Even with hearing aids, Lou still always struggled to hear. So, when his producer friend (who had worse hearing than him) underwent a cochlear implant surgery and suddenly starting hearing at 98%, it gave Lou the push to do the same. He said, “I perfected my body. I spent my whole life perfecting my body and thought, why not do the same with my ears?” In February 2021, Lou underwent surgery and received the CochlearTM Nucleus® Profile™ Plus Implant. His new hearing system was successfully turned on in March 2021. Ferrigno now hears with his Cochlear Kanso® 2 Sound Processor, the first off-the-ear cochlear implant sound processor with direct streaming from both Apple® and Android™ devices.

While hearing aids amplify sounds, cochlear implants make sounds more crisp and clear, especially in a noisy environment. If you’re struggling to hear while talking on the phone or are often asking people to repeat themselves in noisy places, it would be a good idea to visit an audiologist to find out if a cochlear implant could be for you. For Lou, the clarity he experienced after his implant was profound. He told us “I thought I could hear with hearing aids until I got my implant and realized all of the things I didn’t know I could hear.” He was surprised to learn typical appliances like his refrigerator, microwave and computer made noises. If his family needed him at home and he was in a different room, they would have to text him, but now he can hear words from rooms away. He also doesn’t miss changing batteries all of the time, like he had to with his traditional hearing aids.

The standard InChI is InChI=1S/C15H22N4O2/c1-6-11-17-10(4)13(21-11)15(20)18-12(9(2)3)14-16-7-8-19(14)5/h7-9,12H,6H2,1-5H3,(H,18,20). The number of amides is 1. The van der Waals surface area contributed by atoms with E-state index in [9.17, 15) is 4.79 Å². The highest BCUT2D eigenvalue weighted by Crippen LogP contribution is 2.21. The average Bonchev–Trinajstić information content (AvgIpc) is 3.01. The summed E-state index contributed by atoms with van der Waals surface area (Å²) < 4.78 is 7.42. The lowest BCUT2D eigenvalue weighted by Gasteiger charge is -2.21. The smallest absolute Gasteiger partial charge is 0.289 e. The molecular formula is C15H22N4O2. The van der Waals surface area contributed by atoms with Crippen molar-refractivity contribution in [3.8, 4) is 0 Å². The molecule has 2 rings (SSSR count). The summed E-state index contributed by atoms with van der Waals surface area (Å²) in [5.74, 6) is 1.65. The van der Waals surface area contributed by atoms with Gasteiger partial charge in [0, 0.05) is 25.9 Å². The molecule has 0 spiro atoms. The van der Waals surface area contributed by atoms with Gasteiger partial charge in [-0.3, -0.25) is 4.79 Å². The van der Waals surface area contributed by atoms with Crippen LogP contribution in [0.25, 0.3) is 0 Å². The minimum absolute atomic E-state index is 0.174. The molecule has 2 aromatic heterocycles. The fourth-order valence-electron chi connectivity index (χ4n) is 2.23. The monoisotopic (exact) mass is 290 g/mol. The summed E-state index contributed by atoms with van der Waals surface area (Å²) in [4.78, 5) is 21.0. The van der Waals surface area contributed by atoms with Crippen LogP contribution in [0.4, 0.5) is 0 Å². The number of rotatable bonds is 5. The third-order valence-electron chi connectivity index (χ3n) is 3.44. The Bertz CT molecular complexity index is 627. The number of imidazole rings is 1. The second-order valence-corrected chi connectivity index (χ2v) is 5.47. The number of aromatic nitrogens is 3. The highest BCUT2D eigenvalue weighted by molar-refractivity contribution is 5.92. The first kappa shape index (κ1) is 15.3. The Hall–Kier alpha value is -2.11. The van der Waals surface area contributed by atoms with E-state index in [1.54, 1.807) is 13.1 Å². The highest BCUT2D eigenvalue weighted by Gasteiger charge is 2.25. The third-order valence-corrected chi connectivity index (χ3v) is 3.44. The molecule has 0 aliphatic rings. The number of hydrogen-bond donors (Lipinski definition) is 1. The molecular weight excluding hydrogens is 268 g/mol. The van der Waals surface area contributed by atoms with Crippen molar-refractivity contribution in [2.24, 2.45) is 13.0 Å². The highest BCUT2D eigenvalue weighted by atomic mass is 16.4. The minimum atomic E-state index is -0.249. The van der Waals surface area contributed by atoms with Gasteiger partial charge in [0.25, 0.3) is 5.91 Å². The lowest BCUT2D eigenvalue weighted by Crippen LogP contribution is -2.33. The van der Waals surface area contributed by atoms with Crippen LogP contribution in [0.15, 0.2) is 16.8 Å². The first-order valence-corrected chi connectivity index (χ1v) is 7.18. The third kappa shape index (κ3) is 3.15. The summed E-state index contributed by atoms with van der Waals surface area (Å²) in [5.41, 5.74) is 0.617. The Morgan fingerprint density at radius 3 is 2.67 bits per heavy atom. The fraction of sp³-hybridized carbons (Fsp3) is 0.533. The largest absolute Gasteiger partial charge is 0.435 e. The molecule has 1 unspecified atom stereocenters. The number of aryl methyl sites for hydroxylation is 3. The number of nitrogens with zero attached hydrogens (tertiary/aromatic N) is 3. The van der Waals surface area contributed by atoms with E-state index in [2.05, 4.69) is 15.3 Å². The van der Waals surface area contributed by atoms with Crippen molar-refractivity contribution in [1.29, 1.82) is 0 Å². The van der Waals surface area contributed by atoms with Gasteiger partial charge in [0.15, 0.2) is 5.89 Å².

A cochlear implant does require surgery, which may make some people nervous. Lou described the surgery as “easy and minimal” and he was in and out the same day. He couldn’t bend over for a week or hear for three weeks, which is expected and normal as it takes three weeks before the cochlear implant is activated. Once it’s activated, the ear muscle needs to be trained, so patients will go through hearing therapy and rehabilitation. For some people, the process can take more than several months before hearing is optimal, but for Ferrigno it was just seven weeks. He credits his personal commitment to the process, saying “the more you work at it, the better it becomes.”

Lou is graciously sharing his emotional activation video with the world and you can watch it here.